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Copying and Evolution of Neuronal Topology

Figure 4

Part A

(top) Formation of a topographic map using Hebbian learning and lateral inhibition. Assume that layer 0 (green neurons) project to layer 1 (yellow neurons) via initially all-to-all Hebbian Oja type neurons (purple). Weights in L0 are fixed (in this case only the weight from A to B is strong, all others are weak), and weights in L1 are plastic due to STDP. (bottom) There is all-to-all lateral inhibition in L1. Part B. A fixed topology I/O map with vertical correspondences is used to calculate the functions mapped by L0 and L1. Part C. “Shifts” and “Compression” are observed when the Hebbian learning+Oja rule+lateral inhibition algorithm is used in stochastic simulation using Izhikevich neurons [53]. See that the thick blue weights connecting L0 to L1 in Part C are not perfectly vertical, and neither are they always injective. In Part C(1) we see a “shift”, i.e. the representation of neuron B is shifted to the A′ position. Part C(5) and Part C(6) also contain shifts. However, in Part C(2) there is a perfect vertical mapping. In Part C(3) there is a “compression”. Compressions occur when the two (or more) parental neurons are highly correlated. In such a case, copying with compression may in fact be functionally beneficial in reducing information redundancy. In further experiments we assume perfect vertical strong connections.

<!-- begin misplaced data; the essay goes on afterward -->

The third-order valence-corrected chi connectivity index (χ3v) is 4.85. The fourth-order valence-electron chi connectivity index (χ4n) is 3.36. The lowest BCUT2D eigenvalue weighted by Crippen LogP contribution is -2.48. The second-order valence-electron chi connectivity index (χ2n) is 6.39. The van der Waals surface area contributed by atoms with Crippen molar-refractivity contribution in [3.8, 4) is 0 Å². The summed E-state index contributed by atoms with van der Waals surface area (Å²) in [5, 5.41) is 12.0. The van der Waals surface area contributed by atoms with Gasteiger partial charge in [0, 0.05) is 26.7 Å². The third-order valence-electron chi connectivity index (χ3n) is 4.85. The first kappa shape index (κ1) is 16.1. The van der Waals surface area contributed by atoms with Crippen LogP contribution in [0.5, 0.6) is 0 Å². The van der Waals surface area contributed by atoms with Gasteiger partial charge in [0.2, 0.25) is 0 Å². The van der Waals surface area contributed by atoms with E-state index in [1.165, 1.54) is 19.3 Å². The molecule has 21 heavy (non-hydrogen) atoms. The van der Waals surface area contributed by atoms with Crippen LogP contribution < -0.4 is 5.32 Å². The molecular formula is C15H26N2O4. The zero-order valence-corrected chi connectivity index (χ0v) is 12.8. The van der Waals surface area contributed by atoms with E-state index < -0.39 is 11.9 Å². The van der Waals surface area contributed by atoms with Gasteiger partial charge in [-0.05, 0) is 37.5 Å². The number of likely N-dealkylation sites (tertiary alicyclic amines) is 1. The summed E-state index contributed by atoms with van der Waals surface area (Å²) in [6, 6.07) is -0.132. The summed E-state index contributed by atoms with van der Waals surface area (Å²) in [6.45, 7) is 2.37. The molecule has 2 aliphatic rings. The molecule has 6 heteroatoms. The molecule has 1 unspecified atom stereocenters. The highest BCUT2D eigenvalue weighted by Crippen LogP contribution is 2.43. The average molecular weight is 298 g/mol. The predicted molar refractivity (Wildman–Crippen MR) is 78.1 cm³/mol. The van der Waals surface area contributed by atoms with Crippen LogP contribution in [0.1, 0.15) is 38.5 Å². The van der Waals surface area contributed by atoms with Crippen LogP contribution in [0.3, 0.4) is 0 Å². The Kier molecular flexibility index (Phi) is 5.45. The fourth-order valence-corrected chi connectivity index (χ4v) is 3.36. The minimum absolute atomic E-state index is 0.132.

Figure 4